Gad Saad: The Saad Truth – evolutionary psychology, bioethics, politics, secularism.

Sam Harris: Podcast – ethics, secularism, philosophy, politics.

Annie Laurie Gaylor & Dan Barker (FFRF): Freethought Radio – secularism, civil liberties, politics, legal & constitutional issues

Eiynah (@nicemangos) and Paul (@theQPodcast): Polite Conversations – secularism, Islam and “sex, religion, politics”

Maryam Namazie and Fariborz Pooya: Bread & Roses – political & social TV magazine broadcast aimed primarily at Iran (in English & Persian), atheism, leaving Islam, apostasy

DPR Jones, & (it varies) Hogtiechamp, AronRa, c0nc0rdance: The Magic Sandwich Show – secularism, science

Jeff Dee, Denis Loubet, Russell Glasser (ACA): The Non Prophets – atheism, politics, current events

Hank Green and Michael Aranda: SciShow – 5-10 minutes mini-videos about science

Seth Andrews: The Thinking Atheist – atheism, secularism, politics

Peter Hadfield: Potholer54: debunking common pseudoscience & Creationist claims

Destin Sandlin: Smarter Every Day – 10 minute videos featuring a range of educational science topics

Richard Wiseman: Quirkology – psychology of illusions, tricks, stunts


Please add your own if there are any you listen to, regardless of subject.

Peter Boghossian on “the regressive left”

November 4, 2015 • 2:00 pm

“The regressive left” is a term coined by Maajid Nawaz to refer to those leftists in bed with extreme Islamists. In this week’s “The Humanist Hour,” presented by the American Humanist Hour, philosopher Peter Boghossian talks, eloquently, about the regressive left and its attendant tropes (denigration of free speech, concepts of safe spaces, etc).  If you have a spare 51 minutes, you could do worse than listen.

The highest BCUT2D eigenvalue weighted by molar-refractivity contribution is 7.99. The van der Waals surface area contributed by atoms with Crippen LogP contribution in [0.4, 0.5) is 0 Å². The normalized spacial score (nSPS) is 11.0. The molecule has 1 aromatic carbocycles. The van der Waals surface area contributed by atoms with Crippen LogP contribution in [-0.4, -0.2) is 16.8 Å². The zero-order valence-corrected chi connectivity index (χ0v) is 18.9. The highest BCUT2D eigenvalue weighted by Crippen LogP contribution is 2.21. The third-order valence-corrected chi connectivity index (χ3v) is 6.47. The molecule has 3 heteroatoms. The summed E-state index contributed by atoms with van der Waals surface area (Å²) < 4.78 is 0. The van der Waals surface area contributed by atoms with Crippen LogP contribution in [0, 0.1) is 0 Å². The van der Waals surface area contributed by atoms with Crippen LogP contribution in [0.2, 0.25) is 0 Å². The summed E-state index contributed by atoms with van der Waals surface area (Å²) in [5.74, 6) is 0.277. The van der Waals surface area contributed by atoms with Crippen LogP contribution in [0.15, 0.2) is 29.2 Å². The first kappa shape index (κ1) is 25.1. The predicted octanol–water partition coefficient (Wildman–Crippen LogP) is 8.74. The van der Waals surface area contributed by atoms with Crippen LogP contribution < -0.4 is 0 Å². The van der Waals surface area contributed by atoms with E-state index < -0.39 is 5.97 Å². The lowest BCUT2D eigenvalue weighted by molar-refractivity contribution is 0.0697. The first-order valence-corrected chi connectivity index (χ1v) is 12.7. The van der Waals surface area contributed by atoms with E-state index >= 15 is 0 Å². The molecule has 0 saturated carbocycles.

Click on the screenshot below to go to the podcast.

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The Infinite Monkey Cage: L.A. edition

July 14, 2015 • 1:15 pm

by Grania

Just a heads up that the next episode of The Infinite Monkey Cage is now available.

This was the one with astrophysicist Sean Carroll who needs no introduction on this website,  comedian Joe Rogan, Eric Idle (who likewise should need no introduction here) and David X. Cohen (The Simpsons & Futurama).

You can stream or download the mp3 here.



Eric Idle recently recorded a song for TIMC*, but here’s an old favorite of mine.


* Postscript: if you watched Eric’s TIMC song and quirked a quizzical brow at the curious references by Brian Cox & Robin Ince to strawberries and actual monkey cages, the answer is Listener Email. You can listen to that episode here, also hilarious for what it’s worth.